The Oregon Department of Environmental Quality (DEQ) has monitored the Chetco River for eight different parameters that affect water quality: temperature, oxygen saturation, pH, nutrients, bacteria, chemical contaminants such as pesticides and metals, turbidity, and alkalinity. Streams that exceed the standard level are then placed on the DEQ 303d list in accordance with the Clean Water Act. The Chetco from Box Canyon Creek to its mouth exceeded the standard level for temperature and turbidity. The North Fork, South Fork, and other tributaries were also listed for temperature and turbidity. All tributaries of the Chetco usually exceed the 64 °F (18 °C) temperature standard. Water temperatures range from 62.6 °F (17.0 °C) at Bosley Creek to 76 °F (24 °C) at Willow Bar. High turbidity levels in the Chetco River watershed are usually caused by landslides, various forms of erosion, and plugged road culverts.[4]

On the Oregon Water Quality Index (OWQI) used by DEQ, water quality scores can vary from 10 (worst) to 100 (ideal).[4][48] The average for the Chetco River at RM 10.8 (RK 17.4) between 1998 and 2007 was 95 (excellent) in the summer and 90 in the fall, winter, and spring.[48] These scores are comparable to the 1986 to 1995 results of 94 and 93. Despite the excellent ratings, the Chetco River actually ranks as the second most polluted stream in Curry County, after nearby Floras Creek, a tributary of the New River.[4]


Fishing, four-wheel driving, swimming, boating, camping, sightseeing, and picnicking are the primary recreational activities in the watershed.[15][23] Whitewater kayaking is also popular in the winter months when water levels are high. Several trails are maintained throughout the Kalmiopsis Wilderness, as well as other regions in the watershed.[23] Eight boat launches are located on the river between its confluence with the south fork and its mouth.[49] Alfred A. Loeb State Park, located on the banks of the Chetco, has three cabins and 48 camping sites.[19]

Several large parks are located in Brookings. The 33-acre (13 ha) Azalea Park in Brookings features five species of wild azaleas.[50] The park was designated an Oregon State Park in 1939, but was given to Brookings in 1993.[50][51] It hosts the American Music Festival from June until September.[50][52] The Nature's Coastal Holiday light show is displayed in Azalea Park every December.[50] Chetco Point Park, located near the wharf, has several fire rings and picnic tables, as well as views of the river, Pacific Ocean, and the Port of Brookings Harbor. It is home to the rare Wolf's Evening Primrose.[53]

See also

Notes and references

  1. ^ Cite error: The named reference Source was invoked but never defined (see the help page).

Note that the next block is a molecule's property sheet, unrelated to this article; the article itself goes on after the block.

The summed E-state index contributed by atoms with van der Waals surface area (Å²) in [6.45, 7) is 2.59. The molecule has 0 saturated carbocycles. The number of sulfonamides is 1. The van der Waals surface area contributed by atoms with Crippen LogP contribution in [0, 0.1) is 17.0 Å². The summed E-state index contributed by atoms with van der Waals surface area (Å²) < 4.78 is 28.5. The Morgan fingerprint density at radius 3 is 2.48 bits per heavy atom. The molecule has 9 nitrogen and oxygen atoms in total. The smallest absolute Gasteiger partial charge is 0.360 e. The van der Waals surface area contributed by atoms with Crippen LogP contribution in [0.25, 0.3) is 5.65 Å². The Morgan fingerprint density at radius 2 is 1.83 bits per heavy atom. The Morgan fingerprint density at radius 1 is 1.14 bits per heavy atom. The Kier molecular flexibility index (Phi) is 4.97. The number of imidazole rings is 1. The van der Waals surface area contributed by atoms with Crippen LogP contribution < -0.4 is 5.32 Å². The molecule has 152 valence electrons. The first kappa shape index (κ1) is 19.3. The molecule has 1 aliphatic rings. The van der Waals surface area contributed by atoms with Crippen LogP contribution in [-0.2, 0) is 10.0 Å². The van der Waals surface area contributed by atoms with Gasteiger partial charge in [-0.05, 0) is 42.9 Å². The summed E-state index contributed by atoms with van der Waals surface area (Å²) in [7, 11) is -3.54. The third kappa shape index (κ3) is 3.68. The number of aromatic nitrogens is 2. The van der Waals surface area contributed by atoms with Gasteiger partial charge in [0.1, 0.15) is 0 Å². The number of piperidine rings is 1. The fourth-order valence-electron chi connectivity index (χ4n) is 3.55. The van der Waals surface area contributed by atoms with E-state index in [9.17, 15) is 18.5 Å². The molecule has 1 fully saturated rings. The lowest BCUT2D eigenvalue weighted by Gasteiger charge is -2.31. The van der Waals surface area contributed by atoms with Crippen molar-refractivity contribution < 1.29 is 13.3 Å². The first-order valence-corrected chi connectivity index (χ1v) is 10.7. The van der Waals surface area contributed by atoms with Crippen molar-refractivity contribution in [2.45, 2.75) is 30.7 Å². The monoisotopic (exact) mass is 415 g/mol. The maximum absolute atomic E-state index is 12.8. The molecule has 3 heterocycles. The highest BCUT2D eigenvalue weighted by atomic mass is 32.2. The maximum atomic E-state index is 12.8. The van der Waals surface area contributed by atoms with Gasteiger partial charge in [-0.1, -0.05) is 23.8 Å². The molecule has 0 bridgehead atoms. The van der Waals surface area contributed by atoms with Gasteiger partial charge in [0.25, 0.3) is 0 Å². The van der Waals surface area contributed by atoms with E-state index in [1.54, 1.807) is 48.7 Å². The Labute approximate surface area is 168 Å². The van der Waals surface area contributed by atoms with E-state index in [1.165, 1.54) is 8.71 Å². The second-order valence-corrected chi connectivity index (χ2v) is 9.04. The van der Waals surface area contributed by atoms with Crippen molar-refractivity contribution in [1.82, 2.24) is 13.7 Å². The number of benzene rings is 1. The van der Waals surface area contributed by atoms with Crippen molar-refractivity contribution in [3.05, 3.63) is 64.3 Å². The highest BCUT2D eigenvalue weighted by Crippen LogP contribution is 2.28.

1. ^ a b c d e Benchmark Maps 2010, pp. 94–95.
  2. ^ Burel 2008.
  3. ^ TopoQuest Mount Emily Quadrangle.
  4. ^ a b c d e f g h i j k l m n o Maguire 2001a.
  5. ^ USGS 2013.
  6. ^ a b Since You Asked 2004.
  7. ^ Kettler 2008.
  8. ^ Atwater et al. 2005, p. 98.
  9. ^ The Associated Press 2002.
  10. ^ Maguire 2001b.
  11. ^ NWS.
  12. ^ a b GAO 2004.
  13. ^ United States Census Bureau, Brookings.
  14. ^ United States Census Bureau, Harbor.
  15. ^ a b c d e American Rivers 2010.
  16. ^ a b Fattig 2010.
  17. ^ a b c Wuerthner 2002, pp. 54–55.
  18. ^ Jepson 1896, p. 125.
  19. ^ a b Oregon Parks and Recreation Department.
  20. ^ Morris et al. 2007, p. 346.
  21. ^ a b Ostertag & Ostertag 2001, p. 196.
  22. ^ a b Rakestraw 2007, p. 152.
  23. ^ a b c d USFS, Chetco.
  24. ^ a b Bishop 2003, p. 19.
  25. ^ a b c Wuerthner 2002, p. 48.
  26. ^ Bishop 2003, p. 54.
  27. ^ a b Bishop 2003, p. 56.
  28. ^ a b Bishop & Allen 1996, p. 56.
  29. ^ Bishop & Allen 1996, p. 53.
  30. ^ a b Bishop 2004, pp. 220, 222.
  31. ^ a b c d NWFSC.
  32. ^ Schwartz 1997, p. 9.
  33. ^ Anderson & Harrison 2007.
  34. ^ Brereton 1907, p. 19.
  35. ^ a b UO Department of Linguistics 1997.
  36. ^ Oregon Historic Trails Fund.
  37. ^ Coan 1922, p. 2; Gaston 1912, pp. 64, 407; Schwartz 1997, p. 66.
  38. ^ Schwartz 1997, p. 147.
  39. ^ Carey 1922, p. 915.
  40. ^ a b Curry Coastal Pilot 2001.
  41. ^ Carranco & Labbe 2003, p. 123.
  42. ^ Port of Brookings Harbor.
  43. ^ Davis 1983, p. 46.
  44. ^ USFS, Forest.
  45. ^ Allen 2003.
  46. ^ Oregon Department of State Lands 2002.
  47. ^ a b Zaitz 2010.
  48. ^ a b Oregon Department of Environmental Quality 2008.
  49. ^ Yuskavitch 2001, p. 102.
  50. ^ a b c d City of Brookings, Azalea.
  51. ^ Oregon State Marine Board.
  52. ^ City of Brookings, Festival.
  53. ^ City of Brookings, Chetco Point.


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  • "Azalea Park". City of Brookings. Retrieved June 4, 2010.
  • "Brookings city, Oregon". United States Census Bureau. Retrieved January 4, 2014.
  • "Chetco Point Park". City of Brookings. Retrieved June 4, 2010.
  • "Chetco River". United States Forest Service. Retrieved May 12, 2010.
  • "Harbor CDP, Oregon". United States Census Bureau. Retrieved January 4, 2014.
  • "Jedediah Smith Route, 1828". Oregon Historic Trails Fund. Retrieved January 5, 2014.
  • "History of the Port of Brookings-Harbor". Port of Brookings Harbor. Retrieved January 5, 2014.
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  • "Chetco River". Geographic Names Information System. United States Geological Survey. November 28, 1980. Retrieved March 23, 2010.
  • "Chetco River" (PDF). Oregon State Marine Board. Retrieved June 11, 2010.
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  • Maguire, Mike (June 2001b). "Port Orford Watershed Assessment" (PDF). South Coast Watershed Council. Retrieved June 21, 2010.
  • "Oregon Water Quality Index Summary Report Water Years 1998–2007" (PDF). Oregon Department of Environmental Quality. May 2008. Retrieved March 23, 2010.
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External links